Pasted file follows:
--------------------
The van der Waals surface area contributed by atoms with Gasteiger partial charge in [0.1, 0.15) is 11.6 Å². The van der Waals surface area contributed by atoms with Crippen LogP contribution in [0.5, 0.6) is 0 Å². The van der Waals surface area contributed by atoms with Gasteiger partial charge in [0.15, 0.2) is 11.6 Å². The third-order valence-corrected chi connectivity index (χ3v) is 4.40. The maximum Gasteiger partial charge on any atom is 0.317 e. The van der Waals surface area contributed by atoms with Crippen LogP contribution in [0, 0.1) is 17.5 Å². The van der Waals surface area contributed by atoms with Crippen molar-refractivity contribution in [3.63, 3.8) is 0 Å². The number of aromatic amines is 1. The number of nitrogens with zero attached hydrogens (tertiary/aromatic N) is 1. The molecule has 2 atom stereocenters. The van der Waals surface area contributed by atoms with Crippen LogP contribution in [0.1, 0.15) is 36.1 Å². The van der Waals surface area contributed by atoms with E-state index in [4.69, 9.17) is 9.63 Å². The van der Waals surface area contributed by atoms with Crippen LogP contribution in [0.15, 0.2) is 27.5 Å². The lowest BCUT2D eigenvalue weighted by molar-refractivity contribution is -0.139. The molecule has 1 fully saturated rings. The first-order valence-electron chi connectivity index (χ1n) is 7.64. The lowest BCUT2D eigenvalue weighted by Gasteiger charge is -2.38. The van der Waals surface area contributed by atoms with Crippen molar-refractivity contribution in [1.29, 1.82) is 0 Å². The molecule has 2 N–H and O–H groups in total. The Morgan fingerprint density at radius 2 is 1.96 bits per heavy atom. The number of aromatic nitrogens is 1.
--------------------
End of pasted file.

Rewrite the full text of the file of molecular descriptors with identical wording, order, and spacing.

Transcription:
The van der Waals surface area contributed by atoms with Gasteiger partial charge in [0.1, 0.15) is 11.6 Å². The van der Waals surface area contributed by atoms with Crippen LogP contribution in [0.5, 0.6) is 0 Å². The van der Waals surface area contributed by atoms with Gasteiger partial charge in [0.15, 0.2) is 11.6 Å². The third-order valence-corrected chi connectivity index (χ3v) is 4.40. The maximum Gasteiger partial charge on any atom is 0.317 e. The van der Waals surface area contributed by atoms with Crippen LogP contribution in [0, 0.1) is 17.5 Å². The van der Waals surface area contributed by atoms with Crippen molar-refractivity contribution in [3.63, 3.8) is 0 Å². The number of aromatic amines is 1. The number of nitrogens with zero attached hydrogens (tertiary/aromatic N) is 1. The molecule has 2 atom stereocenters. The van der Waals surface area contributed by atoms with Crippen LogP contribution in [0.1, 0.15) is 36.1 Å². The van der Waals surface area contributed by atoms with E-state index in [4.69, 9.17) is 9.63 Å². The van der Waals surface area contributed by atoms with Crippen LogP contribution in [0.15, 0.2) is 27.5 Å². The lowest BCUT2D eigenvalue weighted by molar-refractivity contribution is -0.139. The molecule has 1 fully saturated rings. The first-order valence-electron chi connectivity index (χ1n) is 7.64. The lowest BCUT2D eigenvalue weighted by Gasteiger charge is -2.38. The van der Waals surface area contributed by atoms with Crippen molar-refractivity contribution in [1.29, 1.82) is 0 Å². The molecule has 2 N–H and O–H groups in total. The Morgan fingerprint density at radius 2 is 1.96 bits per heavy atom. The number of aromatic nitrogens is 1.